Hard to believe that in 1978, Brazilian music star Caetano Veloso wrote a song to honour São Paulo – “Sampa” – which has the corner of Avenida São João and Ipiranga at its heart, where Bar Brahma was “a favorite of intellectuals, musicians & politicians in the ’50s & ’60s, with beer, snacks & music”, if Google Maps is to be believed.

 

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Modernist composition, ground floor, looking up

Under the glitz and the grinding poverty, the architecture of the Shopping Center Grandes Galerias is a fading though glamorous echo of that time.

Visiting the Baroque Brazilian city of Ouro Preto – built on the wealth of the gold found locally with iron oxide (‘black gold’ or ouro preto) – you may be directed to one of the museums, the 1784 Casa dos Contos. It’s a museum of coinage and the gold cycle, serving at various times as private residence and tax office, barracks and prison, Government mint and gold foundry, post office and savings bank, and town hall. The building has played a major role in the history of the city.

Substantial Baroque building - with Niemeyer's Grande Hotel behind

Substantial Baroque building – with Niemeyer’s Grande Hotel behind

Ouro Preto – first named Vila Rica or ‘rich village’ – was in its heyday at the end of the eighteenth century the largest city in Brazil, with 100,000 inhabitants. The Casa dos Contos is an imposing building, with some unusual features. The large set of chimneys visible at the rear was installed to drive the fires required for high-temperature gold smelting. Zoom in on the image and you see between the third and fourth windows from the left two large holes made in the wall for ventilation.

Wide enough for a dozen armed mounted men

Wide enough for a dozen armed mounted men

Security was of course tight. One reason for the gold to be smelted and exported under government control was to discourage theft, but it also meant that the Crown could claim its 20% before the smelted hallmarked bars were escorted under armed guard to the coast.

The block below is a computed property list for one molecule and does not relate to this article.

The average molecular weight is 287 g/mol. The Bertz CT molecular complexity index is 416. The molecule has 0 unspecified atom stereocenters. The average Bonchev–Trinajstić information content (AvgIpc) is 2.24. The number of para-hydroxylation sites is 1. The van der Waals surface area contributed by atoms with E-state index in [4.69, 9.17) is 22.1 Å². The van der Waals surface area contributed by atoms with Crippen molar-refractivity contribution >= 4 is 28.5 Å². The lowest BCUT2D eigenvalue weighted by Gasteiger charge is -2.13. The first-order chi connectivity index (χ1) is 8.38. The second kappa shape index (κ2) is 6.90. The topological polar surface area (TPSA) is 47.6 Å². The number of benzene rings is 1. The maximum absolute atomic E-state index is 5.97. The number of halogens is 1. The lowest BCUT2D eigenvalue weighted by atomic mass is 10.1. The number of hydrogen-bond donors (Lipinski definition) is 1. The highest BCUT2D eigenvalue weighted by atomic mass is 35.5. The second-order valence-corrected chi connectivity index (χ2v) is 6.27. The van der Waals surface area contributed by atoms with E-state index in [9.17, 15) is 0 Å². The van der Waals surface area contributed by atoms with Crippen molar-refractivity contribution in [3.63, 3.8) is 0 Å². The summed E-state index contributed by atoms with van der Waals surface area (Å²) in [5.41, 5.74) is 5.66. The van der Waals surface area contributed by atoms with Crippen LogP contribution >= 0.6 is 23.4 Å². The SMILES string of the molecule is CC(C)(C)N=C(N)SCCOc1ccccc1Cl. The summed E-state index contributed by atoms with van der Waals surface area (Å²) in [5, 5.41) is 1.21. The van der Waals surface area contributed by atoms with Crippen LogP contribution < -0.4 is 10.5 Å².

View from the balcony

View from the balcony

It’s an impressive building inside too – wide stone stairs with beautifully carved jacaranda balustrades, and large airy rooms on the first floor overlooking the street, complete with period furniture, decorated ceilings, and bookcases for the Museum archive.

Gracious living on the piano nobile

Gracious living on the piano nobile

But the most remarkable part of the Museum’s collection is in the cellar. The Casa is built, like other Ouro Preto baroque residences, to withstand sudden heavy rainfall on the cobbled hills. Massive freestone pillars support the level upper stories, and the cellar floor is finished likewise in hard local freestone, roughly set edgeways. It was hard going even with trainers on. It slopes away markedly towards the watercourse alongside.

Displayed in the niches of the freestone walls and between the pillars is a collection of eighteenth and nineteenth century household goods – kitchen implements, building tools, farm and workshop repair and maintenance contraptions. The collection was made by a local man who worked as a shoe repairer, developing over years his interest in Baroque daily life. Displayed casually among the household items are branding irons, manacles, wooden stocks, and a large evil-looking mantrap for runaway slaves. In the quietest, most effective way, these objects make clear how Brazil’s wealth was built on slavery, why in this cellar where they lived and worked in the kitchen they also washed their clothes in a crude stone-built laundry, why the ventilation holes in the first floor foundry are narrower than a man. And why a young Ouro Pretan on the street greets his fellow African Brazilian with the words “O, escravo!”